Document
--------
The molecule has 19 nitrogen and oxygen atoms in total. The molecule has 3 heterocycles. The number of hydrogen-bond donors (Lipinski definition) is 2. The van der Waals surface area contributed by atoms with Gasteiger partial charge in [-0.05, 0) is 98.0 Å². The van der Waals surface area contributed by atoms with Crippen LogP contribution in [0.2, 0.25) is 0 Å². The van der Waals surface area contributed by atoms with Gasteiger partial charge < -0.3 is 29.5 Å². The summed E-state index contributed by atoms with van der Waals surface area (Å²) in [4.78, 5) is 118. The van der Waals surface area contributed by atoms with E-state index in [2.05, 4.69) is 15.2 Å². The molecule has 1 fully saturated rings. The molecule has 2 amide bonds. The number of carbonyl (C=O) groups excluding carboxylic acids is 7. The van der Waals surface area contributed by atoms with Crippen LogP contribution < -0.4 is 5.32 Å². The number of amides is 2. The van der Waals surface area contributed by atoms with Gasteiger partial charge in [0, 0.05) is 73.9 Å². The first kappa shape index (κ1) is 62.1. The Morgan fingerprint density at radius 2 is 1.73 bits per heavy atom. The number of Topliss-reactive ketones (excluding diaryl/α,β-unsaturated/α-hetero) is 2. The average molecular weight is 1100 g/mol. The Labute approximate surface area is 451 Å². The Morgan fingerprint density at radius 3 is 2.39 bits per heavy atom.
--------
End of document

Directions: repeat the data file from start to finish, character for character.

The molecule has 19 nitrogen and oxygen atoms in total. The molecule has 3 heterocycles. The number of hydrogen-bond donors (Lipinski definition) is 2. The van der Waals surface area contributed by atoms with Gasteiger partial charge in [-0.05, 0) is 98.0 Å². The van der Waals surface area contributed by atoms with Crippen LogP contribution in [0.2, 0.25) is 0 Å². The van der Waals surface area contributed by atoms with Gasteiger partial charge < -0.3 is 29.5 Å². The summed E-state index contributed by atoms with van der Waals surface area (Å²) in [4.78, 5) is 118. The van der Waals surface area contributed by atoms with E-state index in [2.05, 4.69) is 15.2 Å². The molecule has 1 fully saturated rings. The molecule has 2 amide bonds. The number of carbonyl (C=O) groups excluding carboxylic acids is 7. The van der Waals surface area contributed by atoms with Crippen LogP contribution < -0.4 is 5.32 Å². The number of amides is 2. The van der Waals surface area contributed by atoms with Gasteiger partial charge in [0, 0.05) is 73.9 Å². The first kappa shape index (κ1) is 62.1. The Morgan fingerprint density at radius 2 is 1.73 bits per heavy atom. The number of Topliss-reactive ketones (excluding diaryl/α,β-unsaturated/α-hetero) is 2. The average molecular weight is 1100 g/mol. The Labute approximate surface area is 451 Å². The Morgan fingerprint density at radius 3 is 2.39 bits per heavy atom.